Social Media Competition

Facebook has shown a propensity to mimic or buy out competitors. In 2012, the company spent $1 billion on Instagram. It made a far less lucrative purchase in 2014, buying the little-known WhatsApp for $19 billion. Those buys made strategic sense. Those apps could have drawn users away from Facebook.

In the tech sector, however, rival apps come thick and fast. Facebook cannot buy all of them, and one of them might catch fire. This is illustrated ed by Snapchat, a company Facebook tried and failed to buy for $3 billion. As of 2018, Snapchat had 188 million users, but that was down a bit from its peak of 191 million and its stock got hit badly for the loss.

It is hard to imagine Facebook going the way of MySpace, the once-dominant social site that is now a footnote in Internet history. Facebook's 1.4 billion user base dwarfs the MySpace peak of 75 million, and Facebook has much better cash flow.

But MySpace illustrates how quickly consumer tastes change. Facebook is still in its first generation of users. Google and Apple, two players with longer track records, are challenging Facebook in the app install market. Young Americans use Snapchat and Twitter as frequently as they use Facebook.

Market Risks

Of course, the biggest risk to any stock is probably systematic, not specific. There is not much any company could have done in the buildup to the 2007-2008 stock market crash, especially one tied to housing or finance. The NASDAQ lost more than 75% of its value during the dot-com crisis, and it is difficult to predict if or when another free fall is coming.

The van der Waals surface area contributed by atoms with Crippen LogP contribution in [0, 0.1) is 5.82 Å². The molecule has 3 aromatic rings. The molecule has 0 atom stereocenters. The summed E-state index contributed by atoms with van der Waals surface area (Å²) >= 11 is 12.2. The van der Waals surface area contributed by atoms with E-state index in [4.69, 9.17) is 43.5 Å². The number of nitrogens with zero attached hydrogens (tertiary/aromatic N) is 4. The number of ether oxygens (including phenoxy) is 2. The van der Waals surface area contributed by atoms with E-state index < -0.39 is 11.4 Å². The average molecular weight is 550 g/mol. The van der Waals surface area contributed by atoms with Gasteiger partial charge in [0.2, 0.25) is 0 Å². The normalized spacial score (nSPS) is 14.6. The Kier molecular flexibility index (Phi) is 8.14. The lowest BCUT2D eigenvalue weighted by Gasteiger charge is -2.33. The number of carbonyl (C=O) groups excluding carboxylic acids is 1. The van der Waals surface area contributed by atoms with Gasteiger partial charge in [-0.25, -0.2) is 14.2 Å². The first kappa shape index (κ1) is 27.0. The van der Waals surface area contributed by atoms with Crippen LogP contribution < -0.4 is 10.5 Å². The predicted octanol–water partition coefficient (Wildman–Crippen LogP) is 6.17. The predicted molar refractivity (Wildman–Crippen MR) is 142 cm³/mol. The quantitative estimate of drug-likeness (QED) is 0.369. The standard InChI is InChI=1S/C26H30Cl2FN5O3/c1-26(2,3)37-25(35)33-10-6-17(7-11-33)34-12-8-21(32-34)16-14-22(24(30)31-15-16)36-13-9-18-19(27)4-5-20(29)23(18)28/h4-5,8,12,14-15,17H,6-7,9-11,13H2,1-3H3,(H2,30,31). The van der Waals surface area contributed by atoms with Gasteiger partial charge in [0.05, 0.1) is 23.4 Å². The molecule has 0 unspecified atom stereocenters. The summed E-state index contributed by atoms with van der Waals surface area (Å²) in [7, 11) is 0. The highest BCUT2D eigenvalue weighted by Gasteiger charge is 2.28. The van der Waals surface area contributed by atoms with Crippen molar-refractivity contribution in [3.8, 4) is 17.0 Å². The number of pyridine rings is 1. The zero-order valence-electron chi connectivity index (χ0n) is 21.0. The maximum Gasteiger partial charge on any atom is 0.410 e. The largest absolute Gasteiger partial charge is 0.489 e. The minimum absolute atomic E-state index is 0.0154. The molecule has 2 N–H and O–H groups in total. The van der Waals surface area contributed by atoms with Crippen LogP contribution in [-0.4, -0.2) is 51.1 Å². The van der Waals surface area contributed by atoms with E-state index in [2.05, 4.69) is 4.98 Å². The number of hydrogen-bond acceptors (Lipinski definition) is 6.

Regulatory Risk

There is also the chance of regulatory risk. Facebook is a relatively new technology, and social media is a relatively unregulated market. Since American industries tend to become more regulated over time, it seems likely Uncle Sam will increasingly have his fingerprints on social media companies. Poll any investor and ask if regulations are good or bad and the likeliest response is "bad."

And that’s where the political firestorm over misuse of Facebook by political operators enters the picture. Facebook, accidentally or on purpose, allowed the political data firm Cambridge Analytica to harvest the data of millions of its users, and that data made its way into the hands of foreign political operators during the 2016 U.S. elections. One way or another, political operators used Facebook and other social media platforms to spread false information throughout the election season. Facebook is addressing these problems, but the government may decide it wants to as well.

Facebook: The Bottom Line

If the economy suffers or if funding dries up for new startup technologies, the ceiling for FB will almost certainly take a hit. Facebook has mimicked the Google model of aggressive integration, but that strategy depends on an active technology sector with new ways to reach or add value to consumers.

Facebook has solid fundamentals and an enviable position in the social media sub-sector. However, there is no obvious route for FB to grow its valuation or reach huge new audiences. If the tech economy does not go the way Facebook hopes, investors may be holding a stagnant stock.